Jamaica’s opposition People’s National Party (PNP) has won a landslide victory in the national election yesterday.
The victory brings hope for Jamaica’s LGBT population after PNP leader Portia Simpson-Miller spoke out in favour of gay rights.
Officials said that 66 year old Simpson-Miller had won 41 of the 63 seats to secure a large parliamentary majority after a close race.
As previously reported on Gay Star News Simpson-Miller said that she would have no qualms about appointing suitably qualified gay cabinet ministers.
She also said that her party would review Jamaica’s colonial era anti-sodomy laws.
Simpson-Miller told Jamaicans: ‘I am humbled as I stand before you and I wish to thank the Jamaican people for their love, for their support and for giving the People's National Party and the leader of the party her own mandate.’
Current PM Andrew Holness of the Jamaican Labor Party (JLP) conceded a ‘humbling’ defeat.
Holness is on record as saying that gay rights are civil rights and are not human rights.
This election campaign has been clouded by alleged homophobic abuse by the JLP.
This led to claims by JLP candidate Daryl Vaz that he had received death threats from gay rights campaigners.
Vaz also asked if Simpson-Miller was receiving campaign funding from the international gay community in a well known smear tactic by anti-gay politicians.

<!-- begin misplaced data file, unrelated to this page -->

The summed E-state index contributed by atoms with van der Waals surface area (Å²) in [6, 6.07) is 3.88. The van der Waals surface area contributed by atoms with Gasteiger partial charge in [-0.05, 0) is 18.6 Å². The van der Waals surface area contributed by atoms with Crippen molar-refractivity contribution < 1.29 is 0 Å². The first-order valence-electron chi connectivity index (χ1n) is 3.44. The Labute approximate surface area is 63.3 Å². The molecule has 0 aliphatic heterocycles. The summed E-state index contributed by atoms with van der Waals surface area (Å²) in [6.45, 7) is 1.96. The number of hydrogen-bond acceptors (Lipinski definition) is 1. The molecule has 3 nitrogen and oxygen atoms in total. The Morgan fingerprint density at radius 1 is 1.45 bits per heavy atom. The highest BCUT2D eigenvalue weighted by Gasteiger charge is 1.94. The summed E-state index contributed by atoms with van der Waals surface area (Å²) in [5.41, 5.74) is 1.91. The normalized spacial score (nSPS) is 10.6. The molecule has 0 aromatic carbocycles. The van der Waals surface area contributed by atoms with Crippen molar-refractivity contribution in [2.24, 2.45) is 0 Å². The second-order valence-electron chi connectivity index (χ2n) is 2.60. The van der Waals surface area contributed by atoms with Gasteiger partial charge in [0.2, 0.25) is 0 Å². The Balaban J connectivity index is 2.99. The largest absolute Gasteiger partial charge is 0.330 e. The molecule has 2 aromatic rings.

The election campaign has focussed primarily on Jamaica’s economic problems.
The PNP said that the JLP had allowed the country’s debt to increase and was had run the economy down.
But the JLP accused the PNP of poor management during their previous time in office.
Jamaica is frequently described by human rights groups as one of the most homophobic places in the world.
Sex between men is punishable with up to 10 years in prison and Amnesty International has reported that violent abuse of LGBT people is common.
This has led hundreds of gay men and women to seek asylum in the UK, USA and Europe.
The world will be watching closely to see if Simpson-Miller fulfils her promises to improve life for the LGBT community.
She was first elected to parliament in 1976 and became Jamaica’s first woman prime minister in 2006 to 2007.